The culture war is real and it’s getting worse

Ignore the culture war denialists – we really are in the midst of an existential struggle over the future of society.

Frank Furedi

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Topics Politics UK

Unlike the German Kulturkampf of the 19th century – the cultural conflict between Bismarck’s Kingdom of Prussia and the Roman Catholic Church – today’s cultural battles seem small and almost non-political. They often revolve around differences of opinion on the nature of family life, how children should be raised, and what words we should use – and not use – when communicating with others.

The contemporary culture war is also different because the main protagonists do not express their beliefs systematically. They do not promote an explicit philosophy or ideology. That is why the different sides struggle to work out what to call their opponents. In this sense, today’s culture war is very different to the Kulturkampf and to other, more vicious struggles between Protestants and Catholics in Europe’s bloody wars of religion in the 16th, 17th and early 18th centuries.

Unlike today, everyone involved in the wars of religion knew what was at stake. The situation is very different in 2021, where often the very existence of a conflict over cultural values is denied. Media commentators insist there is no such thing as a free-speech crisis and that cancel culture is a myth. The culture war is the invention of groups of bitter, out-of-touch white reactionaries who fear the loss of their privilege, they claim.

This is culture war denialism. The principal premise of this denialism is that campaigns against heteronormativity, whiteness, ‘trans-exclusionary radical feminists’, cultural appropriation and so on are just struggles for social justice. Even though these campaigns target – sometimes violently – many of society’s long-established cultural norms, apparently they do not add up to a culture war. Instead, this crusade against Western culture is dressed up in words like ‘inclusion’ and ‘diversity’. It is those on the other side – those who want to preserve the values of their community and who resist woke campaigners’ attempts to take control of language – who are accused of waging a culture war.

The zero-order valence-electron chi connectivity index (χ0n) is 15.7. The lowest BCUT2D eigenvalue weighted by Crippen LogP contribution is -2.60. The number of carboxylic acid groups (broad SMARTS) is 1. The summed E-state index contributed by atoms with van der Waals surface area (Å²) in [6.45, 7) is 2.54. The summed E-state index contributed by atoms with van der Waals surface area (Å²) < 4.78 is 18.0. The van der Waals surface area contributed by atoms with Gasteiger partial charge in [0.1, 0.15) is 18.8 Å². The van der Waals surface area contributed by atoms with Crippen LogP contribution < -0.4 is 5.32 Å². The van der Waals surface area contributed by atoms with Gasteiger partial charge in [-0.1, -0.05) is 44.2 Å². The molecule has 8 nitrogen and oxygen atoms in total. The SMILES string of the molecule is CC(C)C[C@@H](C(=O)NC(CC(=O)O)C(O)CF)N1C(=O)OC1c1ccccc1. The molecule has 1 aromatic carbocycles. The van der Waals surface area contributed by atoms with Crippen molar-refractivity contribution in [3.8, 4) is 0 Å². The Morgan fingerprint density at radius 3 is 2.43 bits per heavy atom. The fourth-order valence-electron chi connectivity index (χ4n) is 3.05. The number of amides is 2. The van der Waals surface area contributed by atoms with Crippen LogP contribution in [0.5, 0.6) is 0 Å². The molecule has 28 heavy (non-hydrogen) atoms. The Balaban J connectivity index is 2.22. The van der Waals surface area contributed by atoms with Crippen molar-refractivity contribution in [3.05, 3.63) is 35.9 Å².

Culture war denialism is an attempt to normalise and legitimise the crusade against the historical gains of the Enlightenment and Western culture. At the same time, the culture war denialists try to frame the desire to defend the norms and customs of the enlightened, modern democratic society as a dangerous threat to the wellbeing and identity of certain individuals and groups.

To understand how culture war denialism works, let’s outline some of the different forms it takes.

In recent years, there has been a systematic effort to minimise the significance of the culture war. Numerous commentators claim the culture war is exaggerated. It only involves a small number of protagonists and therefore does not directly touch most people’s lives, they insist. A headline in the Guardian summed up this view: ‘“Culture wars” are fought by tiny minority.’ Citing a report by the More in Common think-tank, the Guardian claimed that the ‘desire to fight a “culture war” is the preserve of a small group on the political extremes that does not represent most British voters, according to a major new project on political polarisation in the UK’.